Wahoo's Fish Taco - Tustin
It was one of those nights. No one wanted to cook, but no one could could agree on where to go.
"How about Cambinos?"
"Cypress? Nah. Too far. Shibucho?"
"Too expensive for a middle of the week. And I'm not hungry enough for omakase."
After a half-hour more of this fruitless exchange, we finally made a decision. And that was to leave the decision up to fate, or at least the computer generated randomness of Urbanspoon's iPhone app. Whatever the electronic slots of the program decided was what we were going to eat for supper. The only parameters we entered was that it must be in our immediate vicinity (Tustin) and cheap (one dollar sign).
What the wheels landed on was Wahoo's Fish Taco, the Orange County-born chain that three Asian surfer dudes began more than a decade ago, now everywhere.
There was just one problem. I've never cared for their fish tacos. I'm of the deep fried camp. Battered, crunchy, greasy and decadent -- that's what the fish in a fish taco should be. Never grilled or made to be "healthy".
But that's not what I want to talk about here. This post is about the rediscovery on what I consider the best condiment I've ever had in a quasi-Mexican restaurant. Heck, I'll even go as far as to say that it's the best condiment ever served in the whole of O.C's restaurantdom. Called simply "Mr. Lee's", it's a chili paste of unparalleled complexity, flavor and depth.
Do not mistake it for salsa. No. This, my friends, is Indonesian sambal. Or at least it is something that tastes just like it. Thick, dark, a little oily, it is the doppelganger to the many kinds of sambals that Indonesian home cooks carefully mash up in a stone mortar and pestle.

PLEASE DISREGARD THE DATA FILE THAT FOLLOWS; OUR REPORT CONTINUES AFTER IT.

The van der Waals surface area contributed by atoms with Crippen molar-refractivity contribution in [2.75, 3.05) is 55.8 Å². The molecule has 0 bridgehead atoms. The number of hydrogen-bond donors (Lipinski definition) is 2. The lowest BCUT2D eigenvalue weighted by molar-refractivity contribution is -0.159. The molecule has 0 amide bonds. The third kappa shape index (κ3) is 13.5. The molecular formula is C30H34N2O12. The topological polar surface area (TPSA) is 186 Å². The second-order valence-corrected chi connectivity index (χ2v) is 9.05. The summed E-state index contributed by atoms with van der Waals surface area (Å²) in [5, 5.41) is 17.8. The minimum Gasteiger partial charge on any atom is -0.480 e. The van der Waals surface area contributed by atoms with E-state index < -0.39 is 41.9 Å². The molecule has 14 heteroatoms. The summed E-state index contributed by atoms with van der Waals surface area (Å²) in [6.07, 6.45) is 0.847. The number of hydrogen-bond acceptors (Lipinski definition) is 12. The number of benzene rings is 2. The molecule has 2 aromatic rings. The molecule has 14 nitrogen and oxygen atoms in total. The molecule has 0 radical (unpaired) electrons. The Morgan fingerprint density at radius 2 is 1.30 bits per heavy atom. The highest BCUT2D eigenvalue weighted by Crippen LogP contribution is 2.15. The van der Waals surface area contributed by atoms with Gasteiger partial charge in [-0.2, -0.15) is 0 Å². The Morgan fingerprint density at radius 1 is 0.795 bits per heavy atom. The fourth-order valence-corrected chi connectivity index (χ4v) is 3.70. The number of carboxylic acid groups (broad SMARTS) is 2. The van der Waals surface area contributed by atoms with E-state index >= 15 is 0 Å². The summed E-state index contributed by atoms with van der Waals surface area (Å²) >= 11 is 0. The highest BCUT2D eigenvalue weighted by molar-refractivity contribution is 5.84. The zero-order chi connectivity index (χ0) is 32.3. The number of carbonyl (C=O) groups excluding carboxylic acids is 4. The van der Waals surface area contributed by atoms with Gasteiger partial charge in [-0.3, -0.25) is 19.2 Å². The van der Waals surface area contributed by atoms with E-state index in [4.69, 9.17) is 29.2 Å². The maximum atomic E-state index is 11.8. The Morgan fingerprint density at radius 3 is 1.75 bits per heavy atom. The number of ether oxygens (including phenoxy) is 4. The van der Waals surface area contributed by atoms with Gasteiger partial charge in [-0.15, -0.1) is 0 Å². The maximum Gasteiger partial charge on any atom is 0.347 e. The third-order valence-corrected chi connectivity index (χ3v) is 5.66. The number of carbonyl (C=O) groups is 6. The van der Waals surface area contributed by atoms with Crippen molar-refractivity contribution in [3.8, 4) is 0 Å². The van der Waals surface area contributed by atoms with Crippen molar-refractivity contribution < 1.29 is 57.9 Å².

And it's freakin' wonderful.
It's hot, of course, with the equivalent slow but intense burn of napalm on your tongue. But it's also gently sweet. Behind it, there's a hint of fishiness, a discernible but understated presence of umami, the fifth flavor.
If you've mastered Sriracha, Mr. Lee is the next level -- the advanced course in the hot sauce arts.
And best of all, it's free. Just ask for "Mr. Lee's" and they'll hand you a thimble of it, which is enough for some, but not for me. I used up two and would've gone for a third if I hadn't already finished my enchilada plate.
I slathered it on everything. On their enchiladas, which are better than I remembered them to be. On the beans. On the rice. Everything.
The sambal elevated it all, but especially the carne asada steak in the enchilada, which was cut into stamp-sized squares, already unexpectedly tender. The carnitas that filled the other enchilada -- blubbery and moist -- were perfect in their design to grab on the Mr. Lee's like a mop.
Now, just imagine what a few dabs of this stuff would taste like on a deep fried fish taco!
Wahoo's Fish Taco
13791 Newport Ave # 4
Tustin, CA 92780-4695
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